Tuesday, April 10, 2012

The Bowline

The Canadian Guide Mike Barter is getting funnier and more creative with every video he makes. In one of his most recent videos, he covered the bowline and the bowline on a bite. And he did it all dressed like a cowboy...

Perhaps the best line of this video is when he says that a bowline is "strong enough to pull a snowboarder off his sister."



There are a couple of things that I'd like to add to this excellent video.

In addition to what Mike demonstrated, we are now teaching the double-bowline in the curriculum for the AMGA Single Pitch Instructor course. This knot is quite a bit stronger than a single bowline and not as easily untied due to cyclic loading.

Mike repeatedly states that he doesn't want to see people tie-in with a bowline. You may be aware that there is a trend in the sport climbing community wherein people tie in with a double-bowline. There are two big problems with this. The first is that many climbers don't use this technique to tie-in and will not be able to check their partner adequately. And second, if there is a problem in the knot, it is far more likely to fail than a figure-eight follow-through.

There have been a few high-profile accidents with people using a double-bowline for their tie-in. These accidents could have been avoided if the individuals simply used the industry standard figure-eight and checked each other out...

The bowline is a very important knot. And as Mike said in the video, it could even be considered a king of the knots. But when all is said and done, it really should only be used for anchoring to boulders and trees.

--Jason D. Martin

8 comments:

Unknown said...

Is the bowline on a bite not good to tie in as a 2nd on a multi occupant line? That is, if I were tied in on a glacier crossing what else would I use to tie in the middle of the rope?

Thanks,

GRB

Jason Martin said...

I believe that some editions of Freedom of the Hills indicate that you should tie in with a bowline on a bite. However, most people today are clipping into the middle of a glacier travel rope with a eight on a bite or with a butterfly. Generally this is done with two locking carabiners.

The reason that people are doing this is because it is much easier to escape the system in the event of a crevasse fall. It is easier to manipulate rope in a rescue scenario.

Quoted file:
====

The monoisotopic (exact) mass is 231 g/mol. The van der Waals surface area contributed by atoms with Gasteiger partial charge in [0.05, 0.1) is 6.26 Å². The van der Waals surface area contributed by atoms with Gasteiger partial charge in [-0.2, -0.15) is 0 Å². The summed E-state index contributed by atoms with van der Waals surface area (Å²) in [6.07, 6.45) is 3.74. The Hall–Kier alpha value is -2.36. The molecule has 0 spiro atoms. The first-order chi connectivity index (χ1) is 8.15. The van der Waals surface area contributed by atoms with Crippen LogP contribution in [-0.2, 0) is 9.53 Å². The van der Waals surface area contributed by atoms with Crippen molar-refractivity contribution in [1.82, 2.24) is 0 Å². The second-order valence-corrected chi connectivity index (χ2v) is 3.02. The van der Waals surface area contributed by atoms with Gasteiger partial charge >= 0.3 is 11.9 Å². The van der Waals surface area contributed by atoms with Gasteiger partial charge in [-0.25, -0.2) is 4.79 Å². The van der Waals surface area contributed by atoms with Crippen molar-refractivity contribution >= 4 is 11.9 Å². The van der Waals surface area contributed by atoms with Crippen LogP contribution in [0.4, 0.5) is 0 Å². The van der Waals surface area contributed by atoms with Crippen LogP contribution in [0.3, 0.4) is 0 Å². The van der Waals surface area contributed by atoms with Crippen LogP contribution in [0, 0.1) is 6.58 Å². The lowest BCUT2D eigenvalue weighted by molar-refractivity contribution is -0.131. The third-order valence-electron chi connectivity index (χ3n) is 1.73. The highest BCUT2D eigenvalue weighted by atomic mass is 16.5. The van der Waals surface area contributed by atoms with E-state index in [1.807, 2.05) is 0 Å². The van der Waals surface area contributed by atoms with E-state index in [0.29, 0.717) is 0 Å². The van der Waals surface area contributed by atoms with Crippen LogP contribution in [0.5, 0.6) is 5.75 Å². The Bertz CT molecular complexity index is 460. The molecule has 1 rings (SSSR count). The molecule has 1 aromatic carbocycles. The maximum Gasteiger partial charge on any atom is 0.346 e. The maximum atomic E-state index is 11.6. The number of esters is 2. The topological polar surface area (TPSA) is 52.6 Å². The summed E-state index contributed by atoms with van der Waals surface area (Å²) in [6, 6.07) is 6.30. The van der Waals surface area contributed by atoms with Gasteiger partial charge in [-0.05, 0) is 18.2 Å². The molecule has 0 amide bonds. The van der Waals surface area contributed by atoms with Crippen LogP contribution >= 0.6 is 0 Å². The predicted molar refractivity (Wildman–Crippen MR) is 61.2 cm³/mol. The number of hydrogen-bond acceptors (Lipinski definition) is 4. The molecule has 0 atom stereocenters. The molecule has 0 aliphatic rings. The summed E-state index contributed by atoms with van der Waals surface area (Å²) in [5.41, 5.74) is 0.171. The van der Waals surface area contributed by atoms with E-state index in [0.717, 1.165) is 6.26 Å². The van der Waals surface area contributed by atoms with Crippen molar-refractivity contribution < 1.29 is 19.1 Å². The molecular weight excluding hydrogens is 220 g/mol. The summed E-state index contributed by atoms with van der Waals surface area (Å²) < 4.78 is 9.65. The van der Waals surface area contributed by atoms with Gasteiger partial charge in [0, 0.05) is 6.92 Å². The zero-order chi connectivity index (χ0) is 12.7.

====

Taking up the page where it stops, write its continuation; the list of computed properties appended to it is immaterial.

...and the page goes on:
On steep terrain, some climbers may want to tie in hard with no carabiners. In such a setting, a bowline on a bite would be fine.

Jason

Unknown said...

The double bowline and bowline on a bight (rethreaded bowline) are superior tie-in knots - much easier to untie, and they won't leave a partial knot in the rope after getting the know off the harness, which can lead to hazardous situations. Instead of trying to make everyone conform to an imaginary "industry standard", you should teach those knots to all your students and the "can't check them" problem would disappear... Just my two cents, in response to yours...

Jason Martin said...

We don't teach the knot for tie-ins, but instead teach it for use in static lines for toproping...

Jason

Andrew said...

The double bowline is indeed easier to untie. However, no matter how familiar you are with a bowline, there are more factors that are in play when double checking it, than are in play when double checking a figure-8 knot.

In addition, industry standards in the guiding world are by no means imaginary. In personal climbing there are far less "standards," and you are welcome to use what you desire when tying into the rope. However when it comes to guiding and instructing, this knot has widely been accepted as the best knot to tie in with in the majority of situations, and as such we teach it this way.

Thanks for your input.

Anonymous said...

To Unknown...I've always used a butterfly knot..

Laurie S. said...

So, I actually witnessed two young climbers (everybody is young relative to me) tying in with a double bowline at RRG this weekend. When asked by other climbers what knot they were using, they replied "it's a rethreaded bowline and it comes loose alot easier than a figure 8 and it NEVER could come untied because it's tied doubled through my belay loop. "comes loose easier" should be the first sign of a problem..I disagree with other comments--we change things over the years for a reason. The bowline rethreaded or not is not the standard anymore for the exact reasons described in the video. Just like a water knot and a double fisherman's, they eventually can come loose and does come loose. I've never had a huge issue not being able to untie a figure 8. I'd rather struggle 2 seconds to untie the knot then have a knot fail.

Unknown said...

Both commonly regurgitated "problems" with the bowline are over-hyped and nonsensical, and just an attempt of people to create a black and white world of right and wrong. In no way is checking a rethreaded bowline, e.g., any harder than checking a figure 8 knot. And the "young climbers" were just not using precise language - using "comes loose easier" for "easier to untie". The paranoid can even add a backup knot (similar to the one on Fig 8) to the "rethreaded bowline", even though for that knot alone the whole rethread can come undone and you will still have a knot (simple bowline) that will be strong enough as a tie in. Another hint that the insistence on Fig. 8 has no practical basis is that the German Alpine Club has recommended the rethreaded bowline for tying in when sport climbing...